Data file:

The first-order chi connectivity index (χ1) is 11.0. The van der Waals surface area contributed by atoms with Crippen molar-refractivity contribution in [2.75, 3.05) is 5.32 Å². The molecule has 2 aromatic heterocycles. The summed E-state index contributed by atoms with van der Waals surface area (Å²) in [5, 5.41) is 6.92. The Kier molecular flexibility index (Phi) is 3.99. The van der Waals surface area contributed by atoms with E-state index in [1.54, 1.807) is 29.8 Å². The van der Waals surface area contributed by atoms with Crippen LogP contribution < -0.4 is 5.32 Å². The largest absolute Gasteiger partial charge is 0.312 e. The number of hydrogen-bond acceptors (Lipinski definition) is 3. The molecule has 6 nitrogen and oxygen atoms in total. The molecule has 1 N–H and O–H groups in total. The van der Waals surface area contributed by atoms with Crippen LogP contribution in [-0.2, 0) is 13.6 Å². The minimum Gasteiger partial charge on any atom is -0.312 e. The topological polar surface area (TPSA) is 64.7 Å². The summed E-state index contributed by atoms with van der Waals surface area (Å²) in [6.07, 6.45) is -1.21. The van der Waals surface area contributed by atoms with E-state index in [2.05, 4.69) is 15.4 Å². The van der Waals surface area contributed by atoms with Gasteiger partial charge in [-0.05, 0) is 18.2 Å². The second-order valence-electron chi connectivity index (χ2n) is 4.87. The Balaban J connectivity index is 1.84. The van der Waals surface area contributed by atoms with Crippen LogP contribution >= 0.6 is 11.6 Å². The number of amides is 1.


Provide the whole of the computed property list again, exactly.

The first-order chi connectivity index (χ1) is 11.0. The van der Waals surface area contributed by atoms with Crippen molar-refractivity contribution in [2.75, 3.05) is 5.32 Å². The molecule has 2 aromatic heterocycles. The summed E-state index contributed by atoms with van der Waals surface area (Å²) in [5, 5.41) is 6.92. The Kier molecular flexibility index (Phi) is 3.99. The van der Waals surface area contributed by atoms with E-state index in [1.54, 1.807) is 29.8 Å². The van der Waals surface area contributed by atoms with Crippen LogP contribution < -0.4 is 5.32 Å². The largest absolute Gasteiger partial charge is 0.312 e. The number of hydrogen-bond acceptors (Lipinski definition) is 3. The molecule has 6 nitrogen and oxygen atoms in total. The molecule has 1 N–H and O–H groups in total. The van der Waals surface area contributed by atoms with Crippen LogP contribution in [-0.2, 0) is 13.6 Å². The minimum Gasteiger partial charge on any atom is -0.312 e. The topological polar surface area (TPSA) is 64.7 Å². The summed E-state index contributed by atoms with van der Waals surface area (Å²) in [6.07, 6.45) is -1.21. The van der Waals surface area contributed by atoms with E-state index in [2.05, 4.69) is 15.4 Å². The van der Waals surface area contributed by atoms with Gasteiger partial charge in [-0.05, 0) is 18.2 Å². The second-order valence-electron chi connectivity index (χ2n) is 4.87. The Balaban J connectivity index is 1.84. The van der Waals surface area contributed by atoms with Crippen LogP contribution >= 0.6 is 11.6 Å². The number of amides is 1.